How George Washington would fix partisan politics in America todayRoundup
Eli Merritt is a visiting scholar in the Department of History at Vanderbilt University.
In times of trouble, there is no greater teacher than history. In reminding ourselves of the courage, high ethics, and emotional intelligence of seminal leaders from our past, we equip ourselves to transcend our tribal natures in order to preserve our cherished democratic and constitutional institutions.
In the spring of 1783, George Washington faced a military-constitutional crisis of epic proportions. A year and a half earlier the Battle of Yorktown had brought American victory in the war, but a definitive peace treaty had yet to be signed.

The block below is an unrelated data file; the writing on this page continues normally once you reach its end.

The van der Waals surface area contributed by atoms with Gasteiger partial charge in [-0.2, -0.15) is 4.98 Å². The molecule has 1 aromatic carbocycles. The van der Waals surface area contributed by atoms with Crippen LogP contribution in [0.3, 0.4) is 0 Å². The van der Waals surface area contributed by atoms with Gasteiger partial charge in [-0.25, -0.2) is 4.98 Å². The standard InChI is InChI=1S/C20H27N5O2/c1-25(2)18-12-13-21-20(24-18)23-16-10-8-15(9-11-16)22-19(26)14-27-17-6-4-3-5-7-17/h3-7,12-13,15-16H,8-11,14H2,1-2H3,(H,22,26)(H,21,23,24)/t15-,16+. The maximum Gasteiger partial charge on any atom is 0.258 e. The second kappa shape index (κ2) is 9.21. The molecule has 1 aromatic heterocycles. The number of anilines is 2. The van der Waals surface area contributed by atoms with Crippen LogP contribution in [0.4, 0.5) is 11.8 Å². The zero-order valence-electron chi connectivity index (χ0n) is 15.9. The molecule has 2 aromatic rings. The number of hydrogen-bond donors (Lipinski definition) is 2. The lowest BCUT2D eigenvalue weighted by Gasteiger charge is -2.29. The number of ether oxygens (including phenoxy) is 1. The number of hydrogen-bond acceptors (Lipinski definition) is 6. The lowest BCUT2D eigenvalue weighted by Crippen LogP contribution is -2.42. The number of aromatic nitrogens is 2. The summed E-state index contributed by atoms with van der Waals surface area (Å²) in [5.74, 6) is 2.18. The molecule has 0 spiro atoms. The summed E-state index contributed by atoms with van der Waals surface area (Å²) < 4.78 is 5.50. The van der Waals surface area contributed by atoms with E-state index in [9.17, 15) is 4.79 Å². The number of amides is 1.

Distrustful of the Parliament in London, Washington refused to lay down arms and disband the some 7,500 soldiers and officers then stationed in Newburgh, New York, until official word arrived from American peace commissioners in Paris that independence had been formally won.
Most ominous for the the fifty-one-year-old Washington that year, the bankrupt Confederation Congress in Philadelphia had no money to pay army officers wages presently due or the lifetime half-pay pension they had been promised for their service in the Revolution.
For years the officers had been begging and pleading the civilian government for funds to keep them out of poverty, but a woefully polarized Congress balked and temporized instead.
In Newburgh the prospect of disbanding without pay or pension horrified General Horatio Gates, second in command of the army, and his irascible, hot-headed aide Major John Armstrong.
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